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Writer-director Dee Rees investigates Iran-Contra in The Last Thing He Wanted trailer: Watch

on January 23, 2020, 12:27pm

The first black woman ever nominated for a Best Adapted Screenplay Oscar, Dee Rees (Mudbound) is back with a new thriller, The Last Thing He Wanted. Co-written by Marco Villalobos with Rees also directing, the film is set to premiere at Sundance Film Festival ahead of a February 21st release on Netflix. Today, the first trailer has been unveiled.

Based on Joan Didion’s novel of the same name, The Last Thing He Wanted is set against the backdrop of the Iran-Contra conflict. Anne Hathaway stars as Elena McMahon, an intrepid Washington, DC journalist with a knack for tracking down illegal arms shipments. However, when she heads out on a foolish errand for her father (Willem Dafoe), she finds herself a protagonist in her own investigative story. With high-level government official Treat Morrison (Ben Affleck) on her tail and her photojournalist companion (Rosie Perez) worried about her safety, Elena finds herself falling deeper in deeper into a dangerous political situation in Costa Rica.

(Read: Top 20 Films of 2010s by Black Directors)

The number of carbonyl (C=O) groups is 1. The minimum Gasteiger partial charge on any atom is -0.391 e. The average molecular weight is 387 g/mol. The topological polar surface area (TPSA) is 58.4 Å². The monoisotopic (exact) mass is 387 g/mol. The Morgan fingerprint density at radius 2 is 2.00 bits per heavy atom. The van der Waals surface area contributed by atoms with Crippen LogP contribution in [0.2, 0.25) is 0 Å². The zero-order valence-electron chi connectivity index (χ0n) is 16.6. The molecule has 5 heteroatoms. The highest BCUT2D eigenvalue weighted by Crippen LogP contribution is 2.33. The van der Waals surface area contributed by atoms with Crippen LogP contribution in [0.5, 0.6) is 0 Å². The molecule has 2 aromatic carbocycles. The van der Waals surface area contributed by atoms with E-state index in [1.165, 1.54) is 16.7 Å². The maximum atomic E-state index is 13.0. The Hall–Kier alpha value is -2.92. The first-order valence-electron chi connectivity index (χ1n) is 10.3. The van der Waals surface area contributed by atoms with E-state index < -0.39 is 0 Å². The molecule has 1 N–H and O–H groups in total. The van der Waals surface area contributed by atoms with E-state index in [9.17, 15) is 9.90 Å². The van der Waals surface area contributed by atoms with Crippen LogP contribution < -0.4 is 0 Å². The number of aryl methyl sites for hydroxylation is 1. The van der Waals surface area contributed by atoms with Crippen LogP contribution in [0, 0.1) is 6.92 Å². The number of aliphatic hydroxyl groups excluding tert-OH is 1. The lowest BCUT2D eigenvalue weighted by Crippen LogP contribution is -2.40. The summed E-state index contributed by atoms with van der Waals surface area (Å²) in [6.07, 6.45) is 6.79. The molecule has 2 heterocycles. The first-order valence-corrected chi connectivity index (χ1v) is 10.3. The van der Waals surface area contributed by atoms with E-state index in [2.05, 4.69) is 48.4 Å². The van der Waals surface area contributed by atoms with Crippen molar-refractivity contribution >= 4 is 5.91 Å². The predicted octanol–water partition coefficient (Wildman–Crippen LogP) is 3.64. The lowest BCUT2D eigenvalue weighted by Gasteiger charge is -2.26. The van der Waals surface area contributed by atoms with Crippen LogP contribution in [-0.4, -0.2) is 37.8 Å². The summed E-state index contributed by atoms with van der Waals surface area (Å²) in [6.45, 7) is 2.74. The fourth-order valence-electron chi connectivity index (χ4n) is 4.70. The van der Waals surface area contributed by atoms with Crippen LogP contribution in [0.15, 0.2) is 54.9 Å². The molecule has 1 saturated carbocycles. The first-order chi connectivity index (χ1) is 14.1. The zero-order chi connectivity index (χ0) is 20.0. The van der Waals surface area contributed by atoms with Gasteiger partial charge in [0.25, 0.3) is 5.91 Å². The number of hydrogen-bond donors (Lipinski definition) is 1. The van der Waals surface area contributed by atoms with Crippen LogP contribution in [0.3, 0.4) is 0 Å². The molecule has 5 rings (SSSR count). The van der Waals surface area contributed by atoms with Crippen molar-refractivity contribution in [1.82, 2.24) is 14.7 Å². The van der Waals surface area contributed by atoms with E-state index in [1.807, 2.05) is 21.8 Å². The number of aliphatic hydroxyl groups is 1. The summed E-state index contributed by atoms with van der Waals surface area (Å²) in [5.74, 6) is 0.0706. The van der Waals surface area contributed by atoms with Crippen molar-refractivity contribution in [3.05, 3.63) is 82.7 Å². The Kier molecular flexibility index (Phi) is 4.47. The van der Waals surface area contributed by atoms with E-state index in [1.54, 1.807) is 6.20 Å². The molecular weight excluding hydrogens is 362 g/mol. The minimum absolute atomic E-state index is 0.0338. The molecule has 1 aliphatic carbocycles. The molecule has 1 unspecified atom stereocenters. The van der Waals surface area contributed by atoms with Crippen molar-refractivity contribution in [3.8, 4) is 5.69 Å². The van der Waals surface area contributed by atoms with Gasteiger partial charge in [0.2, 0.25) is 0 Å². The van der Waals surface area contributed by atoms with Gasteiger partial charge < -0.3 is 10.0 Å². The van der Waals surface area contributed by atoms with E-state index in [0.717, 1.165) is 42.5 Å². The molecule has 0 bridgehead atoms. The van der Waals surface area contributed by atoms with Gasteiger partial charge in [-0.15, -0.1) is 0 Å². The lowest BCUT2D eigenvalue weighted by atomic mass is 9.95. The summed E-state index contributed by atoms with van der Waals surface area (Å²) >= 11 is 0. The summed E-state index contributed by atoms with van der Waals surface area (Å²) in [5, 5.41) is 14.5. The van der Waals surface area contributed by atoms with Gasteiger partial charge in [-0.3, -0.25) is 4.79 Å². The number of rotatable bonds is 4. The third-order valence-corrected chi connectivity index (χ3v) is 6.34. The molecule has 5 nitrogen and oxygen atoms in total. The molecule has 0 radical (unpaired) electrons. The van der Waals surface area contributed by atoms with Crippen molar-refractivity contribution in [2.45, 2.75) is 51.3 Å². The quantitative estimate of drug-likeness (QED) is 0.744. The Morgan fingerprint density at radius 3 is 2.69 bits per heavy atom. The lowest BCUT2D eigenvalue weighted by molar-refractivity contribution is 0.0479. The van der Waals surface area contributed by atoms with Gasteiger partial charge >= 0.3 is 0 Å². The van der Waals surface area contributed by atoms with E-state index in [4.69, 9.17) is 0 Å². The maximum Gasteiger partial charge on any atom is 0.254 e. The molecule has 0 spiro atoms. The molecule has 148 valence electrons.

Find the full synopsis below, followed by the trailer for The Last Thing He Wanted. Also, stay tuned for our full Sundance coverage.

“Adapted from the Joan Didion novel of the same title, THE LAST THING HE WANTED is set against the nebulous milieu of the Iran-Contra scandal. Veteran D.C. journalist Elena McMahon (Academy Award® winner Anne Hathaway) abandons the 1984 campaign trail out of a misguided sense of duty to her father, Dick McMahon (Oscar® nominee Willem Dafoe). Guilted into running a dangerous fool’s errand on his behalf, Elena leverages the moment to pursue her own investigation but instead gets tipped into the confounding center of the very intrigue she’s trying to expose. Answers turn into questions and wrong turns lead to dead ends in this stylish political thriller as Elena becomes increasingly lost on a map of someone else’s making and the possibility of return — to home and to herself — slowly narrows.”